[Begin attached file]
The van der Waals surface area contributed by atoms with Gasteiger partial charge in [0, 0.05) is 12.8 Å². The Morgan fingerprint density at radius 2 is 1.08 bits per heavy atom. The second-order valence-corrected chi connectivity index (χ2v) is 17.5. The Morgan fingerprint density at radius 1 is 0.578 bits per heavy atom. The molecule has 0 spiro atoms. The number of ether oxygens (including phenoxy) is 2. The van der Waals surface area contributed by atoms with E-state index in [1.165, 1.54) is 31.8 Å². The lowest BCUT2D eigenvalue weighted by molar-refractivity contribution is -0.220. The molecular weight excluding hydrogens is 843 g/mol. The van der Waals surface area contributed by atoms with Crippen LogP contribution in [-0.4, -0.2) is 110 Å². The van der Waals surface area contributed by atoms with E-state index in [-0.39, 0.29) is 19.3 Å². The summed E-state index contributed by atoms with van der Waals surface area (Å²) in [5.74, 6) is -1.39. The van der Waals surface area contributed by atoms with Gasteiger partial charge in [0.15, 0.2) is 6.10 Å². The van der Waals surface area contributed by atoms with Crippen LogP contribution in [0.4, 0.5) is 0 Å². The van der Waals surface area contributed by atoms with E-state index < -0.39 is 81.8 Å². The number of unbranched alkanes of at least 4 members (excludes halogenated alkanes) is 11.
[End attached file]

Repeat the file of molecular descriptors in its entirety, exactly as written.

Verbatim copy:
The van der Waals surface area contributed by atoms with Gasteiger partial charge in [0, 0.05) is 12.8 Å². The Morgan fingerprint density at radius 2 is 1.08 bits per heavy atom. The second-order valence-corrected chi connectivity index (χ2v) is 17.5. The Morgan fingerprint density at radius 1 is 0.578 bits per heavy atom. The molecule has 0 spiro atoms. The number of ether oxygens (including phenoxy) is 2. The van der Waals surface area contributed by atoms with E-state index in [1.165, 1.54) is 31.8 Å². The lowest BCUT2D eigenvalue weighted by molar-refractivity contribution is -0.220. The molecular weight excluding hydrogens is 843 g/mol. The van der Waals surface area contributed by atoms with Crippen LogP contribution in [-0.4, -0.2) is 110 Å². The van der Waals surface area contributed by atoms with E-state index in [-0.39, 0.29) is 19.3 Å². The summed E-state index contributed by atoms with van der Waals surface area (Å²) in [5.74, 6) is -1.39. The van der Waals surface area contributed by atoms with Gasteiger partial charge in [0.15, 0.2) is 6.10 Å². The van der Waals surface area contributed by atoms with Crippen LogP contribution in [0.4, 0.5) is 0 Å². The van der Waals surface area contributed by atoms with E-state index < -0.39 is 81.8 Å². The number of unbranched alkanes of at least 4 members (excludes halogenated alkanes) is 11.